Eclectic and electric in Lisbon

The cloisters - St Jerome Monastery Belem.

Today was a bit of study in contrasts.

We reprised our agenda of a couple of days ago and headed for the suburb of Belem by tram. This time the Monastery of St Jerome was open to visitors. The building is in a particular modified gothic style, combining flat arches and heavily ornamented columns, and is quite beautiful. That said, it’s a bit lacking in atmosphere. It’s so clean and renovated that it almost lacks a sense of history. Very pretty, of course, but not moving. We couldn’t help comparing it to the monastery we visited at Lehon in northern France. There’s no comparison in absolute terms – St Jerome is a World Heritage listed building – but in Lehon you could feel echoes of the monks going to prayer; in Lisbon there was silence, and not the atmospheric sort. We were happy to have seen St Jerome’s but didn’t walk away astonished by the experience.

Torre de Belem.

Vasco de Gama is buried in the church at St Jerome’s and nearby stands a huge concrete monument to Portugal’s seafaring past. Just a bit further down the river is the Torre de Belem. Originally constructed the early 16th Century as a defensive fortification, it took on many other roles and had ornamental frills added over the years. The tower was originally built in the middle of the River Tagus, but now stands on the shoreline after the river changed course after the 1755 Earthquake. It’s a pretty tower with a great, tight, spiral staircase leading up to its bastions.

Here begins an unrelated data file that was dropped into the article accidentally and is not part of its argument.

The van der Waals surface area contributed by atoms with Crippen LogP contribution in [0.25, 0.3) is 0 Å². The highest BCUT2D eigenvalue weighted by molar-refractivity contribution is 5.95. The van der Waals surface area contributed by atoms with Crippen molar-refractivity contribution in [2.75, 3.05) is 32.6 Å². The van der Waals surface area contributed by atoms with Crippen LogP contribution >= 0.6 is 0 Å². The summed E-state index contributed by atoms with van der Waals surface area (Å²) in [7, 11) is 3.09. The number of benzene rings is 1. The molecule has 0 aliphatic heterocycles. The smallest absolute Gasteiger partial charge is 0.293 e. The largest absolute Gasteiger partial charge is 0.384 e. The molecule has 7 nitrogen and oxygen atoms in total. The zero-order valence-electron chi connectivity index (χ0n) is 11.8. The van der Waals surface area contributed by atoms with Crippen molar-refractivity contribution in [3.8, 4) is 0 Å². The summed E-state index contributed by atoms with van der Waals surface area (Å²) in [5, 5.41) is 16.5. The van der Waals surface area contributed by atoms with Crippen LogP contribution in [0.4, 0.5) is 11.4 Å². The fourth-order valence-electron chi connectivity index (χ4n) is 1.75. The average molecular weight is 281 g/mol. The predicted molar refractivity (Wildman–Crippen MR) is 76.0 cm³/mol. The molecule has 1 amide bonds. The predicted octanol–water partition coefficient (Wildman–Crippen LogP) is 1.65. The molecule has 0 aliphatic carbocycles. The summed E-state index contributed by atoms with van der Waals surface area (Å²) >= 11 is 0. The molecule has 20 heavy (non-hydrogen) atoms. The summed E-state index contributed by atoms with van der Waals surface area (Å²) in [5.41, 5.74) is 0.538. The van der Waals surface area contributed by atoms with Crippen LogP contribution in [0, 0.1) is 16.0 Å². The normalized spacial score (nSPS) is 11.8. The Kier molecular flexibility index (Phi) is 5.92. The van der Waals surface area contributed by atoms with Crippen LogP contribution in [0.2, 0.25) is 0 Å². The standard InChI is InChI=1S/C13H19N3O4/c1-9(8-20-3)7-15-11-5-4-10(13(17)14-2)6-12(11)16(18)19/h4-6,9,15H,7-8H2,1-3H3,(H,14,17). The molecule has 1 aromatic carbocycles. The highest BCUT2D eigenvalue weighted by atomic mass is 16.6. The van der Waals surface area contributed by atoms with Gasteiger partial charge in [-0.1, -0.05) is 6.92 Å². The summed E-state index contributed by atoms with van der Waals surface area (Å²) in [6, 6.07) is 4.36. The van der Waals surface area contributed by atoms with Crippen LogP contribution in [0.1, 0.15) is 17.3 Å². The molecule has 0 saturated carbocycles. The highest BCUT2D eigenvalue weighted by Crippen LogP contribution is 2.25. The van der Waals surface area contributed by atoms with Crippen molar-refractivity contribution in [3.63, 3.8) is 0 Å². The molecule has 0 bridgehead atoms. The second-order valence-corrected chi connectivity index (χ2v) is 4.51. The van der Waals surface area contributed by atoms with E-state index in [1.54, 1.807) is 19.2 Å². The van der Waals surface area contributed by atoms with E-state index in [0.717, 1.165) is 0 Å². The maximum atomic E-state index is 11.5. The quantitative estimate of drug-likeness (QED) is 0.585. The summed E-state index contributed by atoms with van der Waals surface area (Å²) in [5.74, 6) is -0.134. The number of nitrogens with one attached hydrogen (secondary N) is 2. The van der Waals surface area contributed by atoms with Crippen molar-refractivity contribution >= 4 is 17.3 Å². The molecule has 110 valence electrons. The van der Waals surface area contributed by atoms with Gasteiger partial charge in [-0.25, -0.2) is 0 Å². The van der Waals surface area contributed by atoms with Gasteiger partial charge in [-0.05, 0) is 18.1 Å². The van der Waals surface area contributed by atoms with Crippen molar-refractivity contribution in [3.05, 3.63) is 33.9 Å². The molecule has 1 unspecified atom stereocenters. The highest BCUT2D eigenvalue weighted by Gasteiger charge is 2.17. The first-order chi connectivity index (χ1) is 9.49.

After lunch we split up. Jennifer and Declan went home to allow Declan to do some revision for his end of Year 4 maths exam. Callum and I went to the Museum of Electricity – which turned out to be unexpectedly brilliant.

Electricity Museum.

The Museum is housed in Lisbon’s old coal-fired power plant. All the machinery is still in place, much of it cut away so you can see inside or even walk through it. To our joint delight we got to walk through one of the furnaces. We came away with a really detailed understanding of how coal power generation works thanks to amazingly clear explanations. And there were a pile of interesting hands-on exhibits about the history of electricity to add to the fun.

While the Museum of Electricity doesn’t feature on the standard must-see lists of things to do in Lisbon, if you’ve got kids it’s an absolutely great way to pass a couple of entertaining hours – and it makes an interesting contrast with the other Belem sights.

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